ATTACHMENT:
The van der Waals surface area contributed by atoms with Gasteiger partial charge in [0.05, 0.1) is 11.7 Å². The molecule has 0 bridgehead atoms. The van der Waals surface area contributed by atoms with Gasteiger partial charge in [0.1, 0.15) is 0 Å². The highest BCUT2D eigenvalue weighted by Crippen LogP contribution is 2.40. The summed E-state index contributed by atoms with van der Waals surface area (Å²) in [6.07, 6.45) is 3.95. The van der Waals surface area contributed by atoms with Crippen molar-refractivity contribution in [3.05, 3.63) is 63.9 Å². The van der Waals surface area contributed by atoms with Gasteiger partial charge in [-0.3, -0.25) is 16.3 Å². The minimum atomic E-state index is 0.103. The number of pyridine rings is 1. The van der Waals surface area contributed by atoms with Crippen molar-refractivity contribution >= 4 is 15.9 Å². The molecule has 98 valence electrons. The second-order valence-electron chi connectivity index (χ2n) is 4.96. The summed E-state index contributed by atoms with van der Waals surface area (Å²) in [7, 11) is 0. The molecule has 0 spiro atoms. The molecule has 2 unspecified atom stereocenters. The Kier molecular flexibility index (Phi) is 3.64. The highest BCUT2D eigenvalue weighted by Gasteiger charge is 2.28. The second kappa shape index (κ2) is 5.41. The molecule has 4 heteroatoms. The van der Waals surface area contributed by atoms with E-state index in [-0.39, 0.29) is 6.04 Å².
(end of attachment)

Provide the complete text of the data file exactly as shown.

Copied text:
The van der Waals surface area contributed by atoms with Gasteiger partial charge in [0.05, 0.1) is 11.7 Å². The molecule has 0 bridgehead atoms. The van der Waals surface area contributed by atoms with Gasteiger partial charge in [0.1, 0.15) is 0 Å². The highest BCUT2D eigenvalue weighted by Crippen LogP contribution is 2.40. The summed E-state index contributed by atoms with van der Waals surface area (Å²) in [6.07, 6.45) is 3.95. The van der Waals surface area contributed by atoms with Crippen molar-refractivity contribution in [3.05, 3.63) is 63.9 Å². The van der Waals surface area contributed by atoms with Gasteiger partial charge in [-0.3, -0.25) is 16.3 Å². The minimum atomic E-state index is 0.103. The number of pyridine rings is 1. The van der Waals surface area contributed by atoms with Crippen molar-refractivity contribution >= 4 is 15.9 Å². The molecule has 98 valence electrons. The second-order valence-electron chi connectivity index (χ2n) is 4.96. The summed E-state index contributed by atoms with van der Waals surface area (Å²) in [7, 11) is 0. The molecule has 0 spiro atoms. The molecule has 2 unspecified atom stereocenters. The Kier molecular flexibility index (Phi) is 3.64. The highest BCUT2D eigenvalue weighted by Gasteiger charge is 2.28. The second kappa shape index (κ2) is 5.41. The molecule has 4 heteroatoms. The van der Waals surface area contributed by atoms with E-state index in [-0.39, 0.29) is 6.04 Å².